Covid-19 vaccine for children: Ngāti Hine Health trust calls for school vaccination day

10:38 am on 17 December 2021

A leading Māori health provider is calling for a Covid-19 vaccination day in schools after Medsafe granted provisional approval for it to be given to children aged 5 to 11.

A 7 year-old child holds a sticker she received after getting the Pfizer-BioNTech Covid-19 vaccine at the Child Health Associates office in Novi, Michigan on November 3, 2021.

Photo: AFP / Jeff Kowalsky

The Pfizer vaccine for children is a lower dosage than the one used in the current rollout, but Cabinet has yet to have the final say on a rollout.

Ngāti Hine Health Trust chief executive Geoff Milner told Morning Report Māori and Pasifika health providers should be at the forefront of the rollout.

"Particularly for eligible Māori and Pacific whānau, the services really need to be taken to places of communal interest and schools fit that category," Milner said.

"So I think planning is really important to work alongside schools, where large proportions of Māori and Pacific whānau, who are a young population group, reside."

Teacher only days or sports day could be used as a chance for parents to bring their children in for a vaccine, he said.

"I think there will need to be a range of options provided but I think given parental consent is a given for this age cohort, I think we need to find places where parents and guardians, trusted medical advisers such as GPs and the vaccinators, can come together in a common place.

"I think if we leave it to parents to find their time where they can take their children to a GP practice or anywhere else, we just spread out the length of time it takes to vaccinate this cohort."

Using a joint approach with GPs, pharmacists, and health providers coming together at schools could help inform anxious parents who may have reservations about the vaccine or hesitate, he said.

"I think it's all about health literacy. The system needs to come together to provide good information, [have] trusted advisers on hand to answer parents' questions, provide time for parents to make that choice, and we will get there.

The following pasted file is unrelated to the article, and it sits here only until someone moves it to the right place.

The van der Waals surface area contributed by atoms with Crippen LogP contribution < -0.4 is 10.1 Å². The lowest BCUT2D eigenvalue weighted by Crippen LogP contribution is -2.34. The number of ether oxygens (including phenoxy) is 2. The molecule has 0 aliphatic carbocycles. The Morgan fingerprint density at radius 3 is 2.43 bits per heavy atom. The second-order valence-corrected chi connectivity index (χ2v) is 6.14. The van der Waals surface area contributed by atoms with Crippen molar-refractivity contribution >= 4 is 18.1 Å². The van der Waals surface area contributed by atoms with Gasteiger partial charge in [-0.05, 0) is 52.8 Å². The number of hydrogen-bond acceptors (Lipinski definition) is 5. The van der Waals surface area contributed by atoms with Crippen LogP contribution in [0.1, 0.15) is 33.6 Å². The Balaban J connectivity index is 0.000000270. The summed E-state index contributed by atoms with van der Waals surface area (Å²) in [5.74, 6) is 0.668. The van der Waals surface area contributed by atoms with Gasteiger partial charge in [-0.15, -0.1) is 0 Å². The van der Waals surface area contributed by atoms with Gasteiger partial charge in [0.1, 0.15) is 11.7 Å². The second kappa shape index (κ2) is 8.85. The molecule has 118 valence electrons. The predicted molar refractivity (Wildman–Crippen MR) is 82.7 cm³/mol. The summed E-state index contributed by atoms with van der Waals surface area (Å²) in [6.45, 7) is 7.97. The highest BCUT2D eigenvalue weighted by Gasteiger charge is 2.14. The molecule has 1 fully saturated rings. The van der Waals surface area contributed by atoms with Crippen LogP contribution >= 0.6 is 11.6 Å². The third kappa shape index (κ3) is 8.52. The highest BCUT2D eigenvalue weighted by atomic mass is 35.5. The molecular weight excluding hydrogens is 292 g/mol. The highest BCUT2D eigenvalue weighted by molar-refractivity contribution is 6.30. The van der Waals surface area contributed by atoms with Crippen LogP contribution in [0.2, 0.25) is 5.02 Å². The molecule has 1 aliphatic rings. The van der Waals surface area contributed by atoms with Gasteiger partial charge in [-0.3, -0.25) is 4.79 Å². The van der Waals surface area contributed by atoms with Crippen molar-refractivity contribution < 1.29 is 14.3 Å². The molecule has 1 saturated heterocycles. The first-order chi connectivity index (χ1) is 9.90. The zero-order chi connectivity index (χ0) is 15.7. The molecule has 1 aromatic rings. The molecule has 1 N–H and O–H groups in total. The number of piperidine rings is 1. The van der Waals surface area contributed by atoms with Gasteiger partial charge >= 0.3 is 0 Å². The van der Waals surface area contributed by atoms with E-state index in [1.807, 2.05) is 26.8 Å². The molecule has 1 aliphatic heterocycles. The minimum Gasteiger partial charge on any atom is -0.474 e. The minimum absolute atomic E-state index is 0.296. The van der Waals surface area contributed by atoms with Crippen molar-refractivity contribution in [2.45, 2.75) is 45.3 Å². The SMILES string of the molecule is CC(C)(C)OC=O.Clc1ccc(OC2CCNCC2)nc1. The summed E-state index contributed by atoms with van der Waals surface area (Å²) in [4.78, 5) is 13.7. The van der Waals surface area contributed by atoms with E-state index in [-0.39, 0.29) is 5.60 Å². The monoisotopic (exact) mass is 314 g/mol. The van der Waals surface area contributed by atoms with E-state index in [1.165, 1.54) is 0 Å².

"I think it's the planning upfront that's more important than the hesitancy; the longer you leave time in terms of providing options for parents to engage their children in the vaccination process that's when hesitancy turns into misinformation."

While this year there was some hesitancy among some schools to be used as an venue for vaccinations, they needed a fresh perspective in the coming year because that health response was no longer good enough, Milner said.

Those with larger proportion of Māori and Pasifika students should also be prioritised at first because of the high risk, he said.

"But I think the type of approach I've talked about is good for everybody, that's certainly been our experience where more non-Māori people have been vaccinated by Māori health providers than Māori because the type of service delivered, at your door, in your community, is good for everyone."

Immunisation Advisory Centre director Nikki Turner told Morning Report the United States, Canada and Israel have already been vaccinating children for the past couple of months, and their data will provide reassurance to us.

"What we hope to see very soon and we're hearing back from them already is the vaccination programme appears to be going very well, we're really keen to see their real-world experience, particularly in safety data, so that data should be available to us soon."

While children are just as susceptible to being infected with Covid-19 as adults, their burden of disease appears to be less.

But there are differentiating factors in New Zealand like respiratory illness rates among children and Māori and Pasifika and poor socio-economic situations, which make children more vulnerable to the virus, Dr Turner said.

"So New Zealand has got quite a big reason to consider this. On the other side, I don't think everybody needs to rush in. There is no need to make it mandatory in children, this is just an advantage I think.

"We hope we'll see less burden of disease within big family environments, we would hope and expect to see less school disruption.

"I think the other thing to remember in New Zealand is we've not actually seen this virus really widespread in the New Zealand community, so very few of our population have immunity to it, so when it comes, we're all likely to see it, including all our children, so even though the burden overall is lower, there will still be big numbers of kids affected."

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